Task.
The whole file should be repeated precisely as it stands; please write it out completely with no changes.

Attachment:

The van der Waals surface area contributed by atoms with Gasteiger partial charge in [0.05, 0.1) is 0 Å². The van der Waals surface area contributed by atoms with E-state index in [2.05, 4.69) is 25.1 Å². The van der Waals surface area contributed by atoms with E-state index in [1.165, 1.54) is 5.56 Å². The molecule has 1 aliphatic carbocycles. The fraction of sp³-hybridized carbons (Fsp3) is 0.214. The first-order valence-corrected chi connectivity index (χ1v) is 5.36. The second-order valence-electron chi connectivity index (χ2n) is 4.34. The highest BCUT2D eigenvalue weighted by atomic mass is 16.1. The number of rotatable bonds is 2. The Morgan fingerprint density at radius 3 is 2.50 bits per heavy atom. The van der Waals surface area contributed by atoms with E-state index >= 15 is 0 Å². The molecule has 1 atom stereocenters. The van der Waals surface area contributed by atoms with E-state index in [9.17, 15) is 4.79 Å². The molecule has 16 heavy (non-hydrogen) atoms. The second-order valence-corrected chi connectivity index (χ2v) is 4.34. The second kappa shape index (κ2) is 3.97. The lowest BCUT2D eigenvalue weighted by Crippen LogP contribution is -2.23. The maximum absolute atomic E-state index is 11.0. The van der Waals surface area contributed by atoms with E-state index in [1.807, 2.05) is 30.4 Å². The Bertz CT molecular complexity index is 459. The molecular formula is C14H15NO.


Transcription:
The van der Waals surface area contributed by atoms with Gasteiger partial charge in [0.05, 0.1) is 0 Å². The van der Waals surface area contributed by atoms with E-state index in [2.05, 4.69) is 25.1 Å². The van der Waals surface area contributed by atoms with E-state index in [1.165, 1.54) is 5.56 Å². The molecule has 1 aliphatic carbocycles. The fraction of sp³-hybridized carbons (Fsp3) is 0.214. The first-order valence-corrected chi connectivity index (χ1v) is 5.36. The second-order valence-electron chi connectivity index (χ2n) is 4.34. The highest BCUT2D eigenvalue weighted by atomic mass is 16.1. The number of rotatable bonds is 2. The Morgan fingerprint density at radius 3 is 2.50 bits per heavy atom. The van der Waals surface area contributed by atoms with E-state index >= 15 is 0 Å². The molecule has 1 atom stereocenters. The van der Waals surface area contributed by atoms with E-state index in [9.17, 15) is 4.79 Å². The molecule has 16 heavy (non-hydrogen) atoms. The second-order valence-corrected chi connectivity index (χ2v) is 4.34. The second kappa shape index (κ2) is 3.97. The lowest BCUT2D eigenvalue weighted by Crippen LogP contribution is -2.23. The maximum absolute atomic E-state index is 11.0. The van der Waals surface area contributed by atoms with E-state index in [1.807, 2.05) is 30.4 Å². The Bertz CT molecular complexity index is 459. The molecular formula is C14H15NO.